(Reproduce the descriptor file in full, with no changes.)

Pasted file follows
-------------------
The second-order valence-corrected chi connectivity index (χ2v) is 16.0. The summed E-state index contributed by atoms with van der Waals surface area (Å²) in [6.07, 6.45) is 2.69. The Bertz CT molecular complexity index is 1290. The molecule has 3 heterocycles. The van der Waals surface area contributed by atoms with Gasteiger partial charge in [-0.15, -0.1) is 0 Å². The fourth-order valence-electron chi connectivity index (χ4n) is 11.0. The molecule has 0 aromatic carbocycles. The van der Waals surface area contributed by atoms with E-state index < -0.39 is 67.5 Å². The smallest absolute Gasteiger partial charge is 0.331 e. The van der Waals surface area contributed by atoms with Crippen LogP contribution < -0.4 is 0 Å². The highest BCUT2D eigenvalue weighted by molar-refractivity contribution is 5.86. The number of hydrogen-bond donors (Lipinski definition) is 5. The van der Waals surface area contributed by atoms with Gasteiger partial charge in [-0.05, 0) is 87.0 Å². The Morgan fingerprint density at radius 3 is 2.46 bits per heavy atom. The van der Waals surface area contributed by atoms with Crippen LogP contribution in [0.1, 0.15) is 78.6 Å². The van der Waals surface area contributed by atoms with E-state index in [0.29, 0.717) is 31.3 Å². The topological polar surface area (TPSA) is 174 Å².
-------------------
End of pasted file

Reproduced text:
The second-order valence-corrected chi connectivity index (χ2v) is 16.0. The summed E-state index contributed by atoms with van der Waals surface area (Å²) in [6.07, 6.45) is 2.69. The Bertz CT molecular complexity index is 1290. The molecule has 3 heterocycles. The van der Waals surface area contributed by atoms with Gasteiger partial charge in [-0.15, -0.1) is 0 Å². The fourth-order valence-electron chi connectivity index (χ4n) is 11.0. The molecule has 0 aromatic carbocycles. The van der Waals surface area contributed by atoms with E-state index < -0.39 is 67.5 Å². The smallest absolute Gasteiger partial charge is 0.331 e. The van der Waals surface area contributed by atoms with Crippen LogP contribution < -0.4 is 0 Å². The highest BCUT2D eigenvalue weighted by molar-refractivity contribution is 5.86. The number of hydrogen-bond donors (Lipinski definition) is 5. The van der Waals surface area contributed by atoms with Gasteiger partial charge in [-0.05, 0) is 87.0 Å². The Morgan fingerprint density at radius 3 is 2.46 bits per heavy atom. The van der Waals surface area contributed by atoms with Crippen LogP contribution in [0.1, 0.15) is 78.6 Å². The van der Waals surface area contributed by atoms with E-state index in [0.29, 0.717) is 31.3 Å². The topological polar surface area (TPSA) is 174 Å².